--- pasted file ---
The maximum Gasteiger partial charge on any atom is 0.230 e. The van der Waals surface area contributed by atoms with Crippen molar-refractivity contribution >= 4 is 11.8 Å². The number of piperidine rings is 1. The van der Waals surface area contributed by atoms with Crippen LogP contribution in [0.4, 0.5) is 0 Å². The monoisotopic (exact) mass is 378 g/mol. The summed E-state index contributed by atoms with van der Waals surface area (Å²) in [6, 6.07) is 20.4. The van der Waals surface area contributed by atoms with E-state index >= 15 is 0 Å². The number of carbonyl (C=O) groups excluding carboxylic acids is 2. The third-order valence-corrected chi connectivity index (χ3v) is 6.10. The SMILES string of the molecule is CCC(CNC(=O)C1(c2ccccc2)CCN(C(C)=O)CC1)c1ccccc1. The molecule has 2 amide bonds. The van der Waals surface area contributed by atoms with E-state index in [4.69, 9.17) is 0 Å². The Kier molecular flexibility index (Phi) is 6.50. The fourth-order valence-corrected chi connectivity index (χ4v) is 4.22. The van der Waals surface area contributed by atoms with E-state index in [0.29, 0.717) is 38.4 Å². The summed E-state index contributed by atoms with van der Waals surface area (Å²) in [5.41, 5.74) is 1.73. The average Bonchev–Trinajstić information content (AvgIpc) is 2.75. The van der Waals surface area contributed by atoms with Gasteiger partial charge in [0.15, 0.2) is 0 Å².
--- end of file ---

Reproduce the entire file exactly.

The maximum Gasteiger partial charge on any atom is 0.230 e. The van der Waals surface area contributed by atoms with Crippen molar-refractivity contribution >= 4 is 11.8 Å². The number of piperidine rings is 1. The van der Waals surface area contributed by atoms with Crippen LogP contribution in [0.4, 0.5) is 0 Å². The monoisotopic (exact) mass is 378 g/mol. The summed E-state index contributed by atoms with van der Waals surface area (Å²) in [6, 6.07) is 20.4. The van der Waals surface area contributed by atoms with E-state index >= 15 is 0 Å². The number of carbonyl (C=O) groups excluding carboxylic acids is 2. The third-order valence-corrected chi connectivity index (χ3v) is 6.10. The SMILES string of the molecule is CCC(CNC(=O)C1(c2ccccc2)CCN(C(C)=O)CC1)c1ccccc1. The molecule has 2 amide bonds. The van der Waals surface area contributed by atoms with E-state index in [4.69, 9.17) is 0 Å². The Kier molecular flexibility index (Phi) is 6.50. The fourth-order valence-corrected chi connectivity index (χ4v) is 4.22. The van der Waals surface area contributed by atoms with E-state index in [0.29, 0.717) is 38.4 Å². The summed E-state index contributed by atoms with van der Waals surface area (Å²) in [5.41, 5.74) is 1.73. The average Bonchev–Trinajstić information content (AvgIpc) is 2.75. The van der Waals surface area contributed by atoms with Gasteiger partial charge in [0.15, 0.2) is 0 Å².